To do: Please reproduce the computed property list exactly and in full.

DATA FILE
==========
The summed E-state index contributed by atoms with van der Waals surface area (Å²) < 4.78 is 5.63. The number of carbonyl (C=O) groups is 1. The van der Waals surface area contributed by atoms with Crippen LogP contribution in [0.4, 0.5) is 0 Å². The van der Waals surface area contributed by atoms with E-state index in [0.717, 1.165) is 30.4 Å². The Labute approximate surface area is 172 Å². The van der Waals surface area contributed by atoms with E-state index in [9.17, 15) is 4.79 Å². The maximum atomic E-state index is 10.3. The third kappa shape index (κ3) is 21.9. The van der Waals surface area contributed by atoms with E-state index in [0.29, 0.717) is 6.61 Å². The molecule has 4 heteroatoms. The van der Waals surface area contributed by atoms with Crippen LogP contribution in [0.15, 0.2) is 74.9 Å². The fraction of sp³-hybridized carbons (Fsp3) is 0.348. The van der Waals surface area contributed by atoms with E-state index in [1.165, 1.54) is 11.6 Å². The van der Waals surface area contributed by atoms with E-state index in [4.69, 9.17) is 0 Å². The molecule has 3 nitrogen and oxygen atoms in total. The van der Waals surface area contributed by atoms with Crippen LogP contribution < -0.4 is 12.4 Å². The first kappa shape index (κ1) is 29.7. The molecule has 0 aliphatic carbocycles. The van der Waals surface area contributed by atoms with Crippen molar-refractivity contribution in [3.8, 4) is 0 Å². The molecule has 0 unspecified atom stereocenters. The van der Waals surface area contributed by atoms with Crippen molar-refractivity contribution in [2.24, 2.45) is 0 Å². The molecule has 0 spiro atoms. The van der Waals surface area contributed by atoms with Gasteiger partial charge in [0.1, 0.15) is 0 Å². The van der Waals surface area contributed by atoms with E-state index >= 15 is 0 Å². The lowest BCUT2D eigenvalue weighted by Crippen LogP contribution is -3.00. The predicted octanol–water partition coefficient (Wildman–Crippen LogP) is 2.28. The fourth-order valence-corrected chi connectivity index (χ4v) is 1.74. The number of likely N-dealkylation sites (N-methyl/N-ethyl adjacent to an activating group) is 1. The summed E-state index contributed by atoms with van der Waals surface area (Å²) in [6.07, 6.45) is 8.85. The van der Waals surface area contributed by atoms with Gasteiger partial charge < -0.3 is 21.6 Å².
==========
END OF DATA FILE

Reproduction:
The summed E-state index contributed by atoms with van der Waals surface area (Å²) < 4.78 is 5.63. The number of carbonyl (C=O) groups is 1. The van der Waals surface area contributed by atoms with Crippen LogP contribution in [0.4, 0.5) is 0 Å². The van der Waals surface area contributed by atoms with E-state index in [0.717, 1.165) is 30.4 Å². The Labute approximate surface area is 172 Å². The van der Waals surface area contributed by atoms with E-state index in [9.17, 15) is 4.79 Å². The maximum atomic E-state index is 10.3. The third kappa shape index (κ3) is 21.9. The van der Waals surface area contributed by atoms with E-state index in [0.29, 0.717) is 6.61 Å². The molecule has 4 heteroatoms. The van der Waals surface area contributed by atoms with Crippen LogP contribution in [0.15, 0.2) is 74.9 Å². The fraction of sp³-hybridized carbons (Fsp3) is 0.348. The van der Waals surface area contributed by atoms with E-state index in [1.165, 1.54) is 11.6 Å². The van der Waals surface area contributed by atoms with E-state index in [4.69, 9.17) is 0 Å². The molecule has 3 nitrogen and oxygen atoms in total. The van der Waals surface area contributed by atoms with Crippen LogP contribution < -0.4 is 12.4 Å². The first kappa shape index (κ1) is 29.7. The molecule has 0 aliphatic carbocycles. The van der Waals surface area contributed by atoms with Crippen molar-refractivity contribution in [3.8, 4) is 0 Å². The molecule has 0 unspecified atom stereocenters. The van der Waals surface area contributed by atoms with Crippen molar-refractivity contribution in [2.24, 2.45) is 0 Å². The molecule has 0 spiro atoms. The van der Waals surface area contributed by atoms with Gasteiger partial charge in [0.1, 0.15) is 0 Å². The van der Waals surface area contributed by atoms with E-state index >= 15 is 0 Å². The lowest BCUT2D eigenvalue weighted by Crippen LogP contribution is -3.00. The predicted octanol–water partition coefficient (Wildman–Crippen LogP) is 2.28. The fourth-order valence-corrected chi connectivity index (χ4v) is 1.74. The number of likely N-dealkylation sites (N-methyl/N-ethyl adjacent to an activating group) is 1. The summed E-state index contributed by atoms with van der Waals surface area (Å²) in [6.07, 6.45) is 8.85. The van der Waals surface area contributed by atoms with Gasteiger partial charge < -0.3 is 21.6 Å².